Although Native American women and girls experience disproportionally high rates of sex trafficking, little is known about the impact that sex trafficking has specifically on Native survivors — or what Native survivors need to heal and achieve safety and justice.
Creating connections among early childhood research, practice and policy — and how each can enhance the lives of young children and their families — provided the central theme of the 2022 CYFS Summit on Research in Early Childhood.
Nearly 200 attendees, including researchers from across the University of Nebraska system, practitioners, administrators, community partners and policymakers, gathered April 13 at Nebraska Innovation Campus for the daylong, sixth biennial summit, which highlighted the latest research to advance early childhood education and development, and implications for practice and policy.
Adolescents who have recently immigrated to the United States comprise a large, growing population that faces a variety of academic and social-emotional risk factors.
A healthy school climate — norms, goals, values and relationships within schools, along with teaching and learning practices, and organizational structures — is a key factor in protecting these newcomer immigrant adolescents from risk and promoting their success in school and life.
As frontline caregiving professionals, Nebraska Extension professionals provide vital assistance to communities during the state’s disaster response and recovery efforts, and offer a lifeline for many struggling to cope during times of crisis.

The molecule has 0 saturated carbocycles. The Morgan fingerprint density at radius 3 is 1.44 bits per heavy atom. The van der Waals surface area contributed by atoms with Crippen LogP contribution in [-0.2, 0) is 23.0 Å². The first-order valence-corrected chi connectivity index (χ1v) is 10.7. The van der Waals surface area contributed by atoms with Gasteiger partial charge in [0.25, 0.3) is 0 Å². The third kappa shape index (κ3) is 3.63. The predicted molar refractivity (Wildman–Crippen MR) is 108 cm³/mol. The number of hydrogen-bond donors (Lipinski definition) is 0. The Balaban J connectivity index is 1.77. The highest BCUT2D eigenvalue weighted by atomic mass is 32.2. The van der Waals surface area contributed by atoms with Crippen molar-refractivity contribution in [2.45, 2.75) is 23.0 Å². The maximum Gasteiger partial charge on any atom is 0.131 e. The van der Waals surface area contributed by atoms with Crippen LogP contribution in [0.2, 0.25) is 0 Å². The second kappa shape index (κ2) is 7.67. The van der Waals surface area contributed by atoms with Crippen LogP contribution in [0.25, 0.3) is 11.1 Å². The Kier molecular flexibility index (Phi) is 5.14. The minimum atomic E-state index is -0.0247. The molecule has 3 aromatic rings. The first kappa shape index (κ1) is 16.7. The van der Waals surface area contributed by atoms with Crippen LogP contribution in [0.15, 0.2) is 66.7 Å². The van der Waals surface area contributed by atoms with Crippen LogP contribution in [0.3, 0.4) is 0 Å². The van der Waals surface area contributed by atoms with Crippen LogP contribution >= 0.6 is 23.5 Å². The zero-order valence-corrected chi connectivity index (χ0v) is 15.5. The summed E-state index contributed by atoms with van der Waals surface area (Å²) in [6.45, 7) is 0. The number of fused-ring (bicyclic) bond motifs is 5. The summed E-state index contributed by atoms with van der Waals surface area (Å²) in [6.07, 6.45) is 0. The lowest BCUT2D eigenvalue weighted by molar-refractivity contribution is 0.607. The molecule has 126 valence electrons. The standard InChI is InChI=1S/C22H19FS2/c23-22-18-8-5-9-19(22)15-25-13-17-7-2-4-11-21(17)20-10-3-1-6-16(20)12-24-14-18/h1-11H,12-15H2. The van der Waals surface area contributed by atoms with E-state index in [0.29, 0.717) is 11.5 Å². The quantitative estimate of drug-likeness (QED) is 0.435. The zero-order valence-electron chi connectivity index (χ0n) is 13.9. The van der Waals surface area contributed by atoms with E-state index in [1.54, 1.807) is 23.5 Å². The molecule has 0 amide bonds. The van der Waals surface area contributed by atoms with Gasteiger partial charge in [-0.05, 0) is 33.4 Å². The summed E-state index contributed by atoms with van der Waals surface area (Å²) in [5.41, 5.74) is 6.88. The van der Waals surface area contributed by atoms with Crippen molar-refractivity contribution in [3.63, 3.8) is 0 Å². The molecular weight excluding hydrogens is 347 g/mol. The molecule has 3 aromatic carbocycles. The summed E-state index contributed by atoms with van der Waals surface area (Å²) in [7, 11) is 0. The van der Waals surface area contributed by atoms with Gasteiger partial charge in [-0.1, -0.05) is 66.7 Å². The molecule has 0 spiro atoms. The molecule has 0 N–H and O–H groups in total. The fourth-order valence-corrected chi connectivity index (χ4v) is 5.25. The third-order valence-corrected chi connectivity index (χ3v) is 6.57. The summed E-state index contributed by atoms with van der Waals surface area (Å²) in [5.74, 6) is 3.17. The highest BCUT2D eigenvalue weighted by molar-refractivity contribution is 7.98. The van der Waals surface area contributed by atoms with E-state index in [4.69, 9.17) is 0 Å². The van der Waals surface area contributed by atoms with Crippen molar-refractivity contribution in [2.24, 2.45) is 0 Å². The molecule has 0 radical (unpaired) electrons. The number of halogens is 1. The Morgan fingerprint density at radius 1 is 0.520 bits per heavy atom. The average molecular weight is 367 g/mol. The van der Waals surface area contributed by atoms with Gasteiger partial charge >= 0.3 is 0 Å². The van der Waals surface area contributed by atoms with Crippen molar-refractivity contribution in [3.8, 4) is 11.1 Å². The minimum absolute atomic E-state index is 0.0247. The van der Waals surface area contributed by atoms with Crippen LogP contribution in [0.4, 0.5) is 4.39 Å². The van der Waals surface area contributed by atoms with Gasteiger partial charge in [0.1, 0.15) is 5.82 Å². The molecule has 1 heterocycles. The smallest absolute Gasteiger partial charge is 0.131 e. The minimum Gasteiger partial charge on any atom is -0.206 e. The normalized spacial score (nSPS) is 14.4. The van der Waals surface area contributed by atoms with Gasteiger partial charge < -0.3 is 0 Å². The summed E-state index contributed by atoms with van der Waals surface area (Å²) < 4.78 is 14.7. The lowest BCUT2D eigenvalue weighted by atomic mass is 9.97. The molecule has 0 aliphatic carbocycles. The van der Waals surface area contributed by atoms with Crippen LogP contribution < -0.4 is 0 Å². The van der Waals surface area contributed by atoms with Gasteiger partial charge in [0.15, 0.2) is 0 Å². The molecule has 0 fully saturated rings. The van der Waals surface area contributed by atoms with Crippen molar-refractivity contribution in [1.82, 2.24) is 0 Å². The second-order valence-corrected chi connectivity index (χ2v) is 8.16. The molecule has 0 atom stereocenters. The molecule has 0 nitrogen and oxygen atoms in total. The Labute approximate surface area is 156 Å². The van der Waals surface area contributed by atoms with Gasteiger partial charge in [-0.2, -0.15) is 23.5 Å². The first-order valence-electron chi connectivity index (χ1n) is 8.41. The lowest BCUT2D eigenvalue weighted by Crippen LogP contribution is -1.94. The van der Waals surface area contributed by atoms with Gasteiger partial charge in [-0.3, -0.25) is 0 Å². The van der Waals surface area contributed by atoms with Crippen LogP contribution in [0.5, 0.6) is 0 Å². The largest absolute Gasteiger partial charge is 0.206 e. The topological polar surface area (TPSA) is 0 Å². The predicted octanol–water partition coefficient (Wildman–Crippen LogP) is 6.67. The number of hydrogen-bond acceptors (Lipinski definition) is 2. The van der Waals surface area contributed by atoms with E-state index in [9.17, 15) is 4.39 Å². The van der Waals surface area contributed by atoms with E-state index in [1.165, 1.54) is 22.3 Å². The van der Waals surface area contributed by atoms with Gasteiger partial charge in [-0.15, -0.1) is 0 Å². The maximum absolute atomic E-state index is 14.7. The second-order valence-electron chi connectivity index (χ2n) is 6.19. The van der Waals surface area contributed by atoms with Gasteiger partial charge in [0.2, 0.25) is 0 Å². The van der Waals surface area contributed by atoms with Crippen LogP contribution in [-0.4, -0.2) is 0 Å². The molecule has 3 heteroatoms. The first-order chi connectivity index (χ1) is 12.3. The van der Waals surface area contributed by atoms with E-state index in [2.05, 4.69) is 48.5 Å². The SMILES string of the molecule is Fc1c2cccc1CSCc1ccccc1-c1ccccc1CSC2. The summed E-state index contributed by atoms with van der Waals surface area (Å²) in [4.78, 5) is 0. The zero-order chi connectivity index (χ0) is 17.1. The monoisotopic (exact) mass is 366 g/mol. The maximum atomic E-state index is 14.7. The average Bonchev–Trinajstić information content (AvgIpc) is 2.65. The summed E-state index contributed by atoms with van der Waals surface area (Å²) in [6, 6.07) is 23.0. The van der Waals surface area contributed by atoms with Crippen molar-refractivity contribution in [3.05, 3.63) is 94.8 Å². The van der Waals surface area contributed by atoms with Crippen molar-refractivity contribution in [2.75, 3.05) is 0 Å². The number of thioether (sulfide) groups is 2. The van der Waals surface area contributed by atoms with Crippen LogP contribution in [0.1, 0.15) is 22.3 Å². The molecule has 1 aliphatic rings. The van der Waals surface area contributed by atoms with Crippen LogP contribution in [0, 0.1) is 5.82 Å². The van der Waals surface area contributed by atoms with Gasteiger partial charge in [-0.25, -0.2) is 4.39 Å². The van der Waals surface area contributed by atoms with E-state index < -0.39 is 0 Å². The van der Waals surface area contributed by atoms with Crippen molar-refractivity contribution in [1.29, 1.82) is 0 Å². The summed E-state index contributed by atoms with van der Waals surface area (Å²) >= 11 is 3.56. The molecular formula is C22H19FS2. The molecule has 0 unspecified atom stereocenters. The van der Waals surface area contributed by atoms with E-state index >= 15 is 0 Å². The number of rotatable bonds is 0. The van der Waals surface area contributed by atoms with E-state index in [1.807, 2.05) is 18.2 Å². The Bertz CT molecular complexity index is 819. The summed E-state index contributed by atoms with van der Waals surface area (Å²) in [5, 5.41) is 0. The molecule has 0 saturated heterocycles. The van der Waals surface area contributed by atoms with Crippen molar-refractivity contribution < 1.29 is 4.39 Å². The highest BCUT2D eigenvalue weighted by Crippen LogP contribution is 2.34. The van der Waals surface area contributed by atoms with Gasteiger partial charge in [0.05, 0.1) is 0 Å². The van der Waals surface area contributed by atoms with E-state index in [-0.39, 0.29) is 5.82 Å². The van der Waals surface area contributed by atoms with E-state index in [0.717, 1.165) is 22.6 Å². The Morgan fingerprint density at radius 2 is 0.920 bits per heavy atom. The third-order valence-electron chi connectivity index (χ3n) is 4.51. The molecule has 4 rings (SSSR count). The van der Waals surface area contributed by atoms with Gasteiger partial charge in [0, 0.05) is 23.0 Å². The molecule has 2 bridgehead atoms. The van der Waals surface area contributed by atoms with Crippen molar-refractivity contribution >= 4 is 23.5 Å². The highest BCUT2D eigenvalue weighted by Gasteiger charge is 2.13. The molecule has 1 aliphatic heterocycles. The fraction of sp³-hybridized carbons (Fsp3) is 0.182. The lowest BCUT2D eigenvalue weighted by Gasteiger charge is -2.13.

Holly Hatton-Bowers, assistant professor of child, youth and family studies, is the program director of a national project funded by the U.S. Department of Agriculture and housed at CYFS, focused on supporting the wellness of Extension personnel following natural disasters.
It may seem obvious, but the emotional bond babies develop with their parents is crucial — not only for their survival, but also to ensure positive outcomes throughout life.
Less-obvious, however, is how this bond — known as attachment — develops.
Cerebral palsy is the most common cause of infant-onset physical disability, affecting 17 million worldwide.
Physical therapy is often used to help infants and toddlers in this population strengthen their ability to sit and move, but recent findings emphasize the importance of also offering opportunities to advance children’s cognitive development in addition to motor skills.
With the pandemic-fueled anxiety of the past year and a half, workplace stress has become more common among much of the workforce.
Even under less-tumultuous conditions, job stress is a big contributor employee turnover. In early childhood settings, turnover can negatively impact educator relationships with children and families, and compromise children’s learning and development.